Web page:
Party Lines

Published — May 26, 2005 Updated — May 19, 2014 at 12:19 pm ET

Individual donors

Profiles of the top two individual donors in 2003 and 2004


The Center profiled the top individuals giving to state political party and caucus committees in 2003 and 2004.

James E. Pederson

People: founder of the Pederson Group

Places: This real estate man’s funds were a key factor in Arizona Gov. Janet Napolitano’s victory in 2002. In the following election cycle, Pederson contributed money to the Democrat Senatorial Campaign Committee and to several well-known Democratic senators, such as Edward Kennedy (Mass.), Harry Reid (Nev.) and then-Minority Leader Tom Daschle (S.D.). Pederson also stayed close to the party’s last president, Bill Clinton, accompanying him to economic summits in Saudia Arabia and Switzerland in 2004.

Politics: Pederson committed much of his own money to fund a successful 2000 ballot initiative to create an independent commission to conduct redistricting in Arizona rather than leave it in the hands of the Republican-controlled legislature. By the next year, Pederson was the state’s Democrat party chair. Now, it is rumored that the real estate developer might run for election against Arizona’s junior senator, Republican Jon Kyl, in 2006.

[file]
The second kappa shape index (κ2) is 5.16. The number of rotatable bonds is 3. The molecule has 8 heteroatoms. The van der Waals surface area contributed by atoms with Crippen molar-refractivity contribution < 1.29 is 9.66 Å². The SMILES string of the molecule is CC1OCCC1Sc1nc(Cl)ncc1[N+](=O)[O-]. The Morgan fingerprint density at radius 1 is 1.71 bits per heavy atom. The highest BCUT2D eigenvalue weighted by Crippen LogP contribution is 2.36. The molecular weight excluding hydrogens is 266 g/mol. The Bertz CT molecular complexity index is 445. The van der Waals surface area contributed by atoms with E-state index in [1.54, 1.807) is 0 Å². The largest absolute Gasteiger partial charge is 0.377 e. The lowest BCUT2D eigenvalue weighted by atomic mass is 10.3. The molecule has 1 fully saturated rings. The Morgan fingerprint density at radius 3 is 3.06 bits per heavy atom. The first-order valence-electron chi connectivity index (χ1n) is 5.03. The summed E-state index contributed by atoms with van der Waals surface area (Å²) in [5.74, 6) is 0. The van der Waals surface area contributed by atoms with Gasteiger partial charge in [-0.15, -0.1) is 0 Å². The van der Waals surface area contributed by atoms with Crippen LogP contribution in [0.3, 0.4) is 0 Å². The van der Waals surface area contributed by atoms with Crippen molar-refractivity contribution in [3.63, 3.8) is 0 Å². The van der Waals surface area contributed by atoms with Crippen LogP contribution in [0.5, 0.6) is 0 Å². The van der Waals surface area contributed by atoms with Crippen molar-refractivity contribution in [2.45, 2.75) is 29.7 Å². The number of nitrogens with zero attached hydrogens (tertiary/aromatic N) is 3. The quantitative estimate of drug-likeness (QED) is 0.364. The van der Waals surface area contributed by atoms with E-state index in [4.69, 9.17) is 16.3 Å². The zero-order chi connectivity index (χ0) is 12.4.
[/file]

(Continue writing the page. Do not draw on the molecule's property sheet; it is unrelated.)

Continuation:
Jay Van Andel

People: now deceased, founder of Amway Corp. and Alticor Inc., appointed as an ambassador to an international exposition in Genoa by President George H.W. Bush

Places: Van Andel founded the billion-dollar “multi-level marketing” company Amway (Alticor became its parent company in 2000) with Richard DeVos, another big Republican donor, in 1959. Based in Michigan, Van Andel used his wealth to finance his philanthropy, including several conservative and Christian causes. Van Andel also provided $2 million to the 527 group Progress for America in the final push to support President George W. Bush’s re-election. Van Andel died in December 2004, after suffering from Parkinson’s disease.

Politics: Once chairman of the U.S. Chamber of Commerce and a member of the Heritage Foundation since 1985, Van Andel was a champion of free-market philosophy. Yet the government was not always a fan: the Federal Trade Commission investigated for six years whether Amway was an illegal pyramid scheme, beginning in 1969, but found no wrong-doing. He also founded the Van Andel Institute, an organization dedicated to medical research and education, in Grand Rapids, Mich.

Read more in Money and Democracy

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